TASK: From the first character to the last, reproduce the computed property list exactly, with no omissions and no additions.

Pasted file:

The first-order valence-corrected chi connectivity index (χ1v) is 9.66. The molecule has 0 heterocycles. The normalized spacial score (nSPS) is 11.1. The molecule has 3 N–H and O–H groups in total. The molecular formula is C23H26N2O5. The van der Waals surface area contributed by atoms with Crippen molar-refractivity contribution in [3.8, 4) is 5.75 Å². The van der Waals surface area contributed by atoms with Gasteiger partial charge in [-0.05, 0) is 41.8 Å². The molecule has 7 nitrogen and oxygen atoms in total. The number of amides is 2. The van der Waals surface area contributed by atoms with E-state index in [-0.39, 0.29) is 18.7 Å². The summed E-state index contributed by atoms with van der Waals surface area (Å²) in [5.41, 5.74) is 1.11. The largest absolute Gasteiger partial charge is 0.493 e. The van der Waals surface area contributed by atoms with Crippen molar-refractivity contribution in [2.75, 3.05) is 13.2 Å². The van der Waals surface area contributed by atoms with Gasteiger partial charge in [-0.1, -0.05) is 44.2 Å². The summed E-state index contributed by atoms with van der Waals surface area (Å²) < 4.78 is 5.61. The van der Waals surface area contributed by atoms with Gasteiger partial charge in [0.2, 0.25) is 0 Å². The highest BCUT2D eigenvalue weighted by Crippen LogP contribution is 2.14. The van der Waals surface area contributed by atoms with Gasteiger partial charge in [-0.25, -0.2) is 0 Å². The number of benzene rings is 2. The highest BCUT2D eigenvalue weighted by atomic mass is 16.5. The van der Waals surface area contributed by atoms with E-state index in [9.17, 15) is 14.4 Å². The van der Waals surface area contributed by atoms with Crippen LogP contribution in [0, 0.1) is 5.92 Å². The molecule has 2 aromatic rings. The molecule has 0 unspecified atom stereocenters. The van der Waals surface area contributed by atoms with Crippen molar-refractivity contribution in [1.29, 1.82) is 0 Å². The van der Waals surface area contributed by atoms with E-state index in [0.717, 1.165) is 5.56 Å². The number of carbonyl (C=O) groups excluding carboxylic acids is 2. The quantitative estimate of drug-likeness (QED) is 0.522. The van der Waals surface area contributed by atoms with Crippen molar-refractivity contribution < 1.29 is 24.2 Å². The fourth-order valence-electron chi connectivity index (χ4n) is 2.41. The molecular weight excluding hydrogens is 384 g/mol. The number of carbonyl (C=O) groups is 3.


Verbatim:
The first-order valence-corrected chi connectivity index (χ1v) is 9.66. The molecule has 0 heterocycles. The normalized spacial score (nSPS) is 11.1. The molecule has 3 N–H and O–H groups in total. The molecular formula is C23H26N2O5. The van der Waals surface area contributed by atoms with Crippen molar-refractivity contribution in [3.8, 4) is 5.75 Å². The van der Waals surface area contributed by atoms with Gasteiger partial charge in [-0.05, 0) is 41.8 Å². The molecule has 7 nitrogen and oxygen atoms in total. The number of amides is 2. The van der Waals surface area contributed by atoms with E-state index in [-0.39, 0.29) is 18.7 Å². The summed E-state index contributed by atoms with van der Waals surface area (Å²) in [5.41, 5.74) is 1.11. The largest absolute Gasteiger partial charge is 0.493 e. The van der Waals surface area contributed by atoms with Crippen molar-refractivity contribution in [2.75, 3.05) is 13.2 Å². The van der Waals surface area contributed by atoms with Gasteiger partial charge in [-0.1, -0.05) is 44.2 Å². The summed E-state index contributed by atoms with van der Waals surface area (Å²) < 4.78 is 5.61. The van der Waals surface area contributed by atoms with Gasteiger partial charge in [0.2, 0.25) is 0 Å². The highest BCUT2D eigenvalue weighted by Crippen LogP contribution is 2.14. The van der Waals surface area contributed by atoms with Gasteiger partial charge in [-0.25, -0.2) is 0 Å². The number of benzene rings is 2. The highest BCUT2D eigenvalue weighted by atomic mass is 16.5. The van der Waals surface area contributed by atoms with E-state index in [9.17, 15) is 14.4 Å². The van der Waals surface area contributed by atoms with Crippen LogP contribution in [0, 0.1) is 5.92 Å². The molecule has 2 aromatic rings. The molecule has 0 unspecified atom stereocenters. The van der Waals surface area contributed by atoms with Crippen molar-refractivity contribution in [1.29, 1.82) is 0 Å². The van der Waals surface area contributed by atoms with E-state index in [0.717, 1.165) is 5.56 Å². The number of carbonyl (C=O) groups excluding carboxylic acids is 2. The quantitative estimate of drug-likeness (QED) is 0.522. The van der Waals surface area contributed by atoms with Crippen molar-refractivity contribution < 1.29 is 24.2 Å². The fourth-order valence-electron chi connectivity index (χ4n) is 2.41. The molecular weight excluding hydrogens is 384 g/mol. The number of carbonyl (C=O) groups is 3.